What age-range of child(ren) is acceptable?

For some businesses, infants and pre-teens or older are easier to welcome to the workplace than children aged in between. Infants sleep most of the day with the occasional need to be fed or changed. Pre-teens and teens can occupy themselves doing homework (if they come to work after school) or on their phones for hours. Toddlers are typically the most challenging to wrangle and keep occupied — they don’t call them the terrible twos for nothing.

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Creating a kid-friendly policy

If you decide to allow children at work when childcare isn’t available, set up some parameters. Yes, there will be the occasional emergency, but for the most part, you’ll want employees to make arrangements in advance, getting the approval of their supervisor, for days and times their child(ren) will be at the workplace. You might set a limit to one child per employee, or allow for more.

Consider age ranges that are acceptable. Some companies successfully allow infants up to 6 months old on-site to help retain employees. For other organizations, kids that arrive at the office after school are acceptable. Remember whatever your policy, it shouldn’t pit employees against each other. If you’re only allowing 12-year-old or over, workers with a 10-year-old may feel slighted.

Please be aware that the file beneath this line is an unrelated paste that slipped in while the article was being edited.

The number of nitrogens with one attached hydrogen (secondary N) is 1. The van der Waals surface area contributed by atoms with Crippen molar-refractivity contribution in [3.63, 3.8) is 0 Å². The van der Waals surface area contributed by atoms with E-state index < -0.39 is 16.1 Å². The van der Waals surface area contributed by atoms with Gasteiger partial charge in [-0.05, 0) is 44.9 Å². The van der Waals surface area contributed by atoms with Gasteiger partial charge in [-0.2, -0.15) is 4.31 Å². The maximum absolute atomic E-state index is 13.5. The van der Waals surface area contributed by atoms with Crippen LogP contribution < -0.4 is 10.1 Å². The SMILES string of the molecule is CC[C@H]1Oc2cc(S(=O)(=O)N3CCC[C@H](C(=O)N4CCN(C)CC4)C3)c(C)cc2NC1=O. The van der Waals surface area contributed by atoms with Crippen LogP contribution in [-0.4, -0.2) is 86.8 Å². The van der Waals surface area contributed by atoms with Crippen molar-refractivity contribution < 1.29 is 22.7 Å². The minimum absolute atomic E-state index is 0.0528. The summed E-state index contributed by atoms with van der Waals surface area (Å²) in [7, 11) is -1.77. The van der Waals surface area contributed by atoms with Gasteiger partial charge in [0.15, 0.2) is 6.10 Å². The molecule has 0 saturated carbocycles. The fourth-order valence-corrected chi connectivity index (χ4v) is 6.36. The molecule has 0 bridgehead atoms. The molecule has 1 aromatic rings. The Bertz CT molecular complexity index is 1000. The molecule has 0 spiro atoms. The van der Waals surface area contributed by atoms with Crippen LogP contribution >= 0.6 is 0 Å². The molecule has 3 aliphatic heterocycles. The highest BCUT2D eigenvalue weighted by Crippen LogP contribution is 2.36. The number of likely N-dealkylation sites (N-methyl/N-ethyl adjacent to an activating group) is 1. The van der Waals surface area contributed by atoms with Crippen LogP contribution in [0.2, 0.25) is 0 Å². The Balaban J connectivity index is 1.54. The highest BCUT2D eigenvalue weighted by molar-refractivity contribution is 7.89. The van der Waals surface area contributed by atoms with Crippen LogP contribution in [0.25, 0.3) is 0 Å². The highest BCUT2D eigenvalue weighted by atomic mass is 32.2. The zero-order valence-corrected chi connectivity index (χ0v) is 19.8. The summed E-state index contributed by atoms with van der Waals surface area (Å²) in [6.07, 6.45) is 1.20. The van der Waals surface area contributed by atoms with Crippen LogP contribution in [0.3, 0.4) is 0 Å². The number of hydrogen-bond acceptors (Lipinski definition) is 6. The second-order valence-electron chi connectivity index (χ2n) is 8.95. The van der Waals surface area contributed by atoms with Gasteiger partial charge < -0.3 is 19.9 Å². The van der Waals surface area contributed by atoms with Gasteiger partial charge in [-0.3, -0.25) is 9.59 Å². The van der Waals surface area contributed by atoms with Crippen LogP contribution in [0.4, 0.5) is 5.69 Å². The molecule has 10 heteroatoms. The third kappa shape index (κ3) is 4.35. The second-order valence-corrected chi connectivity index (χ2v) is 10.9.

Outline what physical areas are on- and off-limits to children, no matter their age. Insurance liability aside, you won’t want kids running around disrupting employees or customers, or being in places they shouldn’t be.

Within your policy include how many kids each employee can bring to work, the age ranges, and where they will be located in the office.

Behavioral expectations should also be part of your policy (and enforced). We’ve all seen unruly children running around in public and considered ourselves lucky they weren’t ours. You’ll want parents to assure their child is constantly under their supervision, is well-behaved, quiet, and non-disruptive if they have to be on-site.